After enjoying the ride, guests can enter the Mission Space Advanced Training Lab. There is interactive play space here so all ages can compete at different levels in the space race. There’s an arcade style game where Mars is explored on foot.  You can even create special video postcards which may be sent to anyone via e-mail.

Great details set the tone for your adventure.

Great details set the tone for your adventure.

  • Service animals are allowed on this ride.
  • Some monitors have video captioning available. These astronaut trainees may visit Guest relations in order to get an activator.
  • The orange ride may cause motion sickness. If you are at all unsure about the effect on yourself, than visit a cast member before the attraction for further information.
  • If your family includes young children, then Disney has a system set up where adults may take turns experiencing attractions. You wait together as a family, and then one adult rides while the other waits with the child.  After the first adult finishes the ride, the second can ride without waiting again in line.  Cast members have further information on this method.
  • If you want to go on the Orange Team version of the ride you should be free from high blood pressure, in good health, have no neck or back problems, heart problems, experience motion sickness, or have any other conditions which could be aggravated by this high G force ride.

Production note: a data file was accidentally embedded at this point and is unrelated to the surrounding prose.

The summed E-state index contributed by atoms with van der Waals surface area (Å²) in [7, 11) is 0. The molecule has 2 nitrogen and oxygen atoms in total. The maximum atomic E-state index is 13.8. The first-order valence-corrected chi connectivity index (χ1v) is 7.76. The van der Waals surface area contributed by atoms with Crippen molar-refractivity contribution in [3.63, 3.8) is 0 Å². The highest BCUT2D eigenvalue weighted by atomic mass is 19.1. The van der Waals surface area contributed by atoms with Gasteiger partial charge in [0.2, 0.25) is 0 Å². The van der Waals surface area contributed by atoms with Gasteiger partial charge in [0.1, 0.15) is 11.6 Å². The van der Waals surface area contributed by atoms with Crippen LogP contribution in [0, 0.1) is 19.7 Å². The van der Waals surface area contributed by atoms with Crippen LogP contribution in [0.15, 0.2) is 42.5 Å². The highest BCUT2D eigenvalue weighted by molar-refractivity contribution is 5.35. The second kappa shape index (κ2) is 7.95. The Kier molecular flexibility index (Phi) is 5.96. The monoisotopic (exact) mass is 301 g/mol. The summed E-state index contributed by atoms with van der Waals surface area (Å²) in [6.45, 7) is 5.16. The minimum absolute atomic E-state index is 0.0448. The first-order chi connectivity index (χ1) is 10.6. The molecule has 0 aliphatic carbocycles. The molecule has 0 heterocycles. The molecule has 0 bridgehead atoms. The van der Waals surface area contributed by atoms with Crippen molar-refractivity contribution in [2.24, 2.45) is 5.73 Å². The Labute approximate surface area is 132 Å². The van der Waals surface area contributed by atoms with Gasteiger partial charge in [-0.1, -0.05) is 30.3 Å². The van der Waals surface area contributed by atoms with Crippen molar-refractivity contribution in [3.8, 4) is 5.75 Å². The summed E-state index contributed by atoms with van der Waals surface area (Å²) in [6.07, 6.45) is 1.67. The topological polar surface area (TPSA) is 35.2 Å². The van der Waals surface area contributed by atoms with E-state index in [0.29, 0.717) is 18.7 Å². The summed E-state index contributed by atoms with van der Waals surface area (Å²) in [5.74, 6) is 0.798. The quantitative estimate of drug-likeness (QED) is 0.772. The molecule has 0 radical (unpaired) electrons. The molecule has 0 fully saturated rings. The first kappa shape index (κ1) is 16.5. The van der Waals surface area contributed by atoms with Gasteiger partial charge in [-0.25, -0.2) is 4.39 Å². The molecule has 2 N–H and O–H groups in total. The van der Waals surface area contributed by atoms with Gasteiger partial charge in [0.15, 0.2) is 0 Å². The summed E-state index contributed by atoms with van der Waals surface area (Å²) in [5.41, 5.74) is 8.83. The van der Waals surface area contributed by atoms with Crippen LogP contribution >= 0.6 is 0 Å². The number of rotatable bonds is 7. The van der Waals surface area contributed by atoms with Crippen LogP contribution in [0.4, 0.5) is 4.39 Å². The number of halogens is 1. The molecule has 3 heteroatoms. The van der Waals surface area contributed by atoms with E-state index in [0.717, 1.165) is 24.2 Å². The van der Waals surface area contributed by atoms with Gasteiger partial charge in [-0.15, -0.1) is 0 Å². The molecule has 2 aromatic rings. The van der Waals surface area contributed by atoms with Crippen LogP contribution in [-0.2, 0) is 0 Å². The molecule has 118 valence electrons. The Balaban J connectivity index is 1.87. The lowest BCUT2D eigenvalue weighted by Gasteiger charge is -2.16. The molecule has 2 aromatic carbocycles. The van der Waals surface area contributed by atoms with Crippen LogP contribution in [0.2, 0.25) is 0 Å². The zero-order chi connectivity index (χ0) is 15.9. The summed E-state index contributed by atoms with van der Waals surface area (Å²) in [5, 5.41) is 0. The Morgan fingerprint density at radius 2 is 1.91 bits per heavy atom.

• Translation devices may be rented for this ride at guest relations. They do have a refundable deposit.
  • Visitors using a motorized scooter or wheelchair, must transfer from them to the attraction ride vehicle.
  • During peak times of the day or week, there Disney’s FastPass is available for Mission: Space. These small ticket centers are located in front of the attraction and to one side. Simply insert your pass and you receive your FastPass to return to the attraction, at a time usually about a couple of hours ahead. You may enter Mission: Space through the FastPass line and save a lot of wait time.
  • Pregnant women should opt for the Green Team version of this ride, due to the higher G forces on  orange.
  • The Mission Space entrance plaza has plaques describing the history of space flight.

    The Mission Space entrance plaza has plaques describing the history of space flight.

  • This attraction was built where another one, called Horizons, had been previously. Horizons had been a dark ride offering views of what future life may be like. It closed in 1999 after a period of off-again, on-again operation. Mission Space was developed at a cost of about $100 million.
  • The main feature of this attraction is a centrifuge with multiple arms. It spins and tilts and gives the illusion of acceleration during a 4-minute Mission to Mars. Air is gently blown at riders in order to help them avoid motion sickness.  A window to space is in front of each rider and high-resolution images are displayed here. The attraction has four centrifuges with 10 capsules each, which can each hold 4 riders.
  • After the attraction had been open a few months, air sickness bags were placed in each capsule for the riders. Dizziness was experienced by some people for up to two hours after they left the ride. This is when the Green Team / alternative version of the ride was developed.
  • About the author

    Herb is the founder, author, webmaster, chief executive, and chief bottle washer for World Of Walt – and he is the Disney enthusiast who put this site together. Ever since his parents took him to the Magic Kingdom on a family vacation as a youngster, he has had an interest in the magic that Disney creates for families.